Not all beers, however, were of the kind referred to before. Neither domestic malt nor hops could be procured in sufficient quantities to supply so large a demand and as a consequence the colonists fell back upon the manufacture of what might be styled a new kind of mead. We have it on the assurance of Penn himself that “molasses when well boiled with sassafras or pine infused into it” makes a very tolerable drink.
Beer drinkers probably preferred hops and malt, and when the short sighted policy of the lawmakers imposed exorbitant duties upon imported hops and malt before enough of these materials could be raised at home, and at the same time fixed the price of domestic malt beer and its quality at a rate which made the business unprofitable, brewing naturally declined, and in the logical course of things molasses was then transformed into rum or the latter article imported in the place of the former.
The evil effects of this policy must have become manifest almost instantaneously for as early as 1713 Governor Gordon deplores the decadence of brewing and the almost total discontinuance of the cultivation of hops and barley. After various futile experiments to remedy the evil the lawmakers in 1722 imposed a duty upon molasses, primarily to discourage the manufacture of rum, and enacted several laws designed to encourage the brewing of beer made of grain (not necessarily barley) and of hops. One of the principal inducements was the entire separation of the sale of beer from the liquor traffic and the exaction of a very low license fee from the keepers of ale houses. The use in brewing of molasses, sugar or honey was absolutely forbidden, and both the brewers and the brewing tavern keepers were compelled to give security ($500) for the faithful observance of the provisions of the act relating to permissible materials.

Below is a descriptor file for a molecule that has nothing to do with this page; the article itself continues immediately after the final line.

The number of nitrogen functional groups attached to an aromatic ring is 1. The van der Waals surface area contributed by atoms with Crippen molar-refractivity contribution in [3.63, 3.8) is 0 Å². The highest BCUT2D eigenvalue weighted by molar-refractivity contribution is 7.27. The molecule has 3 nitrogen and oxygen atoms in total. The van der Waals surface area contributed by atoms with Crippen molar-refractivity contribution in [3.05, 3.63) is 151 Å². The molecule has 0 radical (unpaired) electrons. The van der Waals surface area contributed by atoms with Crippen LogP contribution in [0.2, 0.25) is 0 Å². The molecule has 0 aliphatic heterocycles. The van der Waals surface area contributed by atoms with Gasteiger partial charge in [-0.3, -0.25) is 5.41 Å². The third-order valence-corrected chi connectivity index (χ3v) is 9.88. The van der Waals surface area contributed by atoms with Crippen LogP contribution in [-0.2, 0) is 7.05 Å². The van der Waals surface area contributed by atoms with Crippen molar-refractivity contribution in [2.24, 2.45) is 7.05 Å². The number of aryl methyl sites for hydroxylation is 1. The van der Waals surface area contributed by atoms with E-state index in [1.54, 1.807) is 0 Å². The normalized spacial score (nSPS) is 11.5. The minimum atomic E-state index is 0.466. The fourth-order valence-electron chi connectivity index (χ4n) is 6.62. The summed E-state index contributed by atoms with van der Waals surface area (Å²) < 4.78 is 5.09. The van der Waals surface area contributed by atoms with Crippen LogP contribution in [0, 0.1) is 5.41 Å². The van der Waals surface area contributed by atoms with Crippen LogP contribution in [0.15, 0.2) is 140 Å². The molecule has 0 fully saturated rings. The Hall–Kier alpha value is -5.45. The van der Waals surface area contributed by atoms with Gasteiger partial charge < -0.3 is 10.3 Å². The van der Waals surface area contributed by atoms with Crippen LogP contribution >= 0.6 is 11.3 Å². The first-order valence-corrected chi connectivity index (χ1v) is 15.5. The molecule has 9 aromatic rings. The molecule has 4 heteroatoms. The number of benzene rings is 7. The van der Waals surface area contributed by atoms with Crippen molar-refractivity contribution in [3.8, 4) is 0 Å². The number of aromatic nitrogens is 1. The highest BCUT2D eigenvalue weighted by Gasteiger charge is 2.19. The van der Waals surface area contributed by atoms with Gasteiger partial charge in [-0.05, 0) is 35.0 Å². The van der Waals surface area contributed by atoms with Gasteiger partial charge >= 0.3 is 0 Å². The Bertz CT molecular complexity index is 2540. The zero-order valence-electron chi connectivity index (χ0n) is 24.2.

The law distinctly sets forth that one of its objects is to induce “the brewers to take special care to bring their beer and ale to the goodness and perfection which the same was formerly brought to, that so the reputation which then was obtained and is since lost, may be retrieved.”
The same law directs that the proper officers in fixing the prices of commodities “shall allow higher prices than common to be taken for such beer and ale as shall excel in quality.” Economically considered, the laws fixing the price as well as the quality of the commodity, frequently without regard to cost of raw material and labor and almost always without due consideration of the condition of crops and the market, was a serious error and the very text of the quoted Act seems to indicate that the lawmakers had begun to understand the far reaching effect of this blunder.